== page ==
“Loyse, I’m gonna get you to move your a**!”

Got it. Ma’am.

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Well now, that was then, this is now.

Meet my new personal trainers.

They bark at me, just like Svetlana, and they have no patience for the fact that I continue to be woefully out of shape. Let’s go! Let’s go! Let’s go!

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So just about every morning we tackle a walk out the door, down our driveway, past the mailboxes and further down to the water.

This brand new set of stairs was constructed last spring by the municipality. I don’t know what it replaced but I know I’m one of the few users. It’s not exactly for the faint of heart and certainly scared me off for a while.

This set of stairs is one of two, the second half that takes one down to the water.

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And this is the other, the set that takes one back up to the road. I’m standing on the small patch of level land between the two.

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And here’s the coach. Come on, Loyse. Let’s go let’s go let’s go. I want you to move your a**!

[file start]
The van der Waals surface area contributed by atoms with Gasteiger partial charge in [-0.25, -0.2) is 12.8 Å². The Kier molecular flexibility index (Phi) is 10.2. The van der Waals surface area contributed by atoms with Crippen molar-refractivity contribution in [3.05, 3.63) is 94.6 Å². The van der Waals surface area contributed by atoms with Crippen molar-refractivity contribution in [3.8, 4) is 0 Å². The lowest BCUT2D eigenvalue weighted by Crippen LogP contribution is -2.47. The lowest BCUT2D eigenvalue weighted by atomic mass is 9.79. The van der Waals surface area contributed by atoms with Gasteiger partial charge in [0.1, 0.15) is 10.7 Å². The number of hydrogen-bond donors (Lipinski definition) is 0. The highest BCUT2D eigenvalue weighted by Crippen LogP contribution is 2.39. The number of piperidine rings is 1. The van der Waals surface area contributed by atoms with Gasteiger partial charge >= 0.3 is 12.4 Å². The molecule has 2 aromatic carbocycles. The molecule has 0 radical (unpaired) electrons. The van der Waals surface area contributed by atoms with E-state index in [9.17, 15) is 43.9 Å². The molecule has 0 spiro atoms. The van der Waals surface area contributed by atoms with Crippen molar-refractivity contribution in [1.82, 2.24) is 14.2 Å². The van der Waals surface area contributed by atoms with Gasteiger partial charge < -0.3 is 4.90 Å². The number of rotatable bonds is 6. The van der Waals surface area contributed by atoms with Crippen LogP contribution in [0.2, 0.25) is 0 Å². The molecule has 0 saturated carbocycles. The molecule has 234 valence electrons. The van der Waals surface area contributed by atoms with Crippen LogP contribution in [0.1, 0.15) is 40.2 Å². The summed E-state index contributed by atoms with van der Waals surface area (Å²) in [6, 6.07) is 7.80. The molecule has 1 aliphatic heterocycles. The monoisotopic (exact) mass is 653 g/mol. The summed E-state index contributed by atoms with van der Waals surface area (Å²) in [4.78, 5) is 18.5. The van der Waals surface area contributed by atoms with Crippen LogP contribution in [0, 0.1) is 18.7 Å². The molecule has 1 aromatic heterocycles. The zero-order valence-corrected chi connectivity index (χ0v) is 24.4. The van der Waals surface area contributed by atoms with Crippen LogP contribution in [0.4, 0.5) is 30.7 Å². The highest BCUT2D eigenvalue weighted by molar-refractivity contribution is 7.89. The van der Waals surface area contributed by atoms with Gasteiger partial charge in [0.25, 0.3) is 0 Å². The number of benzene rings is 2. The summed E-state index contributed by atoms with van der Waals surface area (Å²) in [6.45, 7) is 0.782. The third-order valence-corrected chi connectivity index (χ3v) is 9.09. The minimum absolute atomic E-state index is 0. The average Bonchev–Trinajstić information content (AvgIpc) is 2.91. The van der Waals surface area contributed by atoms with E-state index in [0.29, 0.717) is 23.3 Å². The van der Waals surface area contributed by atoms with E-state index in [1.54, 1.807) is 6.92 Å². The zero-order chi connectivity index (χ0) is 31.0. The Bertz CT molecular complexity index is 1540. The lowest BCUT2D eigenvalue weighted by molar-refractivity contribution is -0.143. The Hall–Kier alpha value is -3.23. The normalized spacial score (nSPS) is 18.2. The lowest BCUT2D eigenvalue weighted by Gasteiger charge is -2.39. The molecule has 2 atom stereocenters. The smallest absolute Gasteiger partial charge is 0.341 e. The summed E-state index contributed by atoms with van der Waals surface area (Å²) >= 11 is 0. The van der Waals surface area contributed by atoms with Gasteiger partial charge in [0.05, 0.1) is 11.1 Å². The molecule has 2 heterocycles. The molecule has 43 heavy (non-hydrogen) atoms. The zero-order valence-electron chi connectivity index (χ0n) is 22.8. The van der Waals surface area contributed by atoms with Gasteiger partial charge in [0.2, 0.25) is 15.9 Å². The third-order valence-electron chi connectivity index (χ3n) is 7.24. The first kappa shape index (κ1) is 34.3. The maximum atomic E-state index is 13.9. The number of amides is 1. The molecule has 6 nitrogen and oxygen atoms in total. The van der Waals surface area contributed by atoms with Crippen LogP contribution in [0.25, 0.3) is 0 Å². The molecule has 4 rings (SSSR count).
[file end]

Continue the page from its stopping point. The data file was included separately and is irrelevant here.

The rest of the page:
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Done for today.

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At Christmas time or her birthday or when I needed a break I’d bring Svetlana some treats. And on rare but very pleasant mornings after class she’d make us thick Turkish coffee the way she’d learned from her mother and we’d sip and listen to a few guarded stories about life in the homeland. And the reasons for the move to Canada were pretty clear — a better life for herself and her family.

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As for me and my trainers, after we’ve completed the final upward hike on the drive we enjoy some treats as well. A nice cappuccino for me and some butcher discards for the coaches, who then settle in for a nap.